Maverick Life


Uganda – a place of paradoxes

Uganda – a place of paradoxes
Nap time - a chimp takes a snooze, Uganda.

Go to Uganda and you’re guaranteed to experience life highlights and moments that will live with you forever. But it’s also a place of many lows.

Look a gorilla in the eye in the Bwindi Impenetrable Forest; walk with a family of endangered Rothschild’s giraffes in Lake Mburo National Park; see the world’s weirdest bird, the shoebill stork, and hear its machine-gun call, ak-ak-ak-ak-ak, in the Mabamba wetlands… 

Uganda is a wildlife and bird lover’s paradise. You’ll see animals here you won’t see anywhere else, like the Ugandan kob, a photogenic antelope of the savannahs that looks a bit like an overweight impala. It’s also one of the best places to see chimpanzees in the wild. 

And with more than 1,000 species and 30-plus endemic bird species, it’s a place that converts those with a passing interest in birds to avid twitchers. The blue-grey shoebill, so-named for its unwieldy bill that looks like a giant Dutch clog, has a permanent supercilious smirk, and looks like it came straight from the days of the dinosaurs. We saw three different shoebills deep in a swamp, which was lucky, considering there are only 3,300 to 5,300 left, according to BirdLife International. 

An endangered Rothschild’s giraffe at sunset, Lake Mburo National Park. According to the International Union for Conservation of Nature (IUCN), there are only about 2,000 of these giraffes left. (All photographs: Tara Turkington / Flow Travel)

Ross’s turaco (Tauraco rossae) is frugivorous, and an excellent pollinator of fruits and flowers.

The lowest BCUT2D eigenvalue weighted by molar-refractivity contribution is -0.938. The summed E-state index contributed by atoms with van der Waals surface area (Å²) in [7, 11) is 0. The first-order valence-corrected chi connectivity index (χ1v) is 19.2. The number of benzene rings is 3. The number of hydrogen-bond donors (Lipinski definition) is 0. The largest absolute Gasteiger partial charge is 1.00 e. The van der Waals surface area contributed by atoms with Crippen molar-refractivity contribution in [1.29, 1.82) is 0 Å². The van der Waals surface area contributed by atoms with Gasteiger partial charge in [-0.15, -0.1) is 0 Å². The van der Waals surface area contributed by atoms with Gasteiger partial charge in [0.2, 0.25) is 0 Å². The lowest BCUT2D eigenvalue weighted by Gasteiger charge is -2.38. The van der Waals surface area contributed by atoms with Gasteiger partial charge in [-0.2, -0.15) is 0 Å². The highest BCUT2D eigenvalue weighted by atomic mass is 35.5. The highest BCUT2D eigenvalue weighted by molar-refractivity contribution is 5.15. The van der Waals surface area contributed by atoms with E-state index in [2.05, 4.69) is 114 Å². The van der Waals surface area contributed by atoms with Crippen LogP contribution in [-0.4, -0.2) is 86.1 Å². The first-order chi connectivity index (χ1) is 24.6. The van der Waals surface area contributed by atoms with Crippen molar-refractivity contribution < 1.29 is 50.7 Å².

The shoebill (Balaeniceps rex) is a large stork that can stand in one spot for over an hour, fishing for food. It’s one of Uganda’s most special sightings.

Ugandan kobs (Kobus kob thomasi) are antelopes that occur only in Uganda, South Sudan and the DRC.

A hippo keeps an eye on local fishermen in western Uganda.

An elephant browsing in the Queen Elizabeth National Park.

A Nile crocodile (Crocodylus niloticus) basks beside the Kazinga Channel, which connects Lake George and Lake Edward. Crocodiles can reduce their body temperature by lying with their mouths open.

Uganda is famous for its long-horned ankole cattle. They produce lean meat and rich milk, though not in large quantities.

Sunset in the Queen Elizabeth National Park.

An endangered Ugandan red colobus (Piliocolobus tephrosceles).

Go to Uganda and you’re guaranteed to experience life highlights and moments that will live with you forever. You’ll experience the excitement of chimp and gorilla tracking (in different reserves); listen to hippos chortle and spot crocs and buffalos from a boat on the Kazinga Channel in the Queen Elizabeth National Park; and you’ll sip a cold Nile Special lager in a beach bar in Entebbe, with the waters of Lake Victoria gently lapping around you and the many oranges of a Uganda sunset washing over you. 

But Uganda is also a place of many lows. 

More than a quarter of Ugandans live in poverty. The harshness of the life of ordinary people, who are friendly and generous though they have nothing, will sadden you. The destruction of Uganda’s natural habitat will, too. Its biodiversity is under severe threat as its fast-growing population clears the landscape for farming.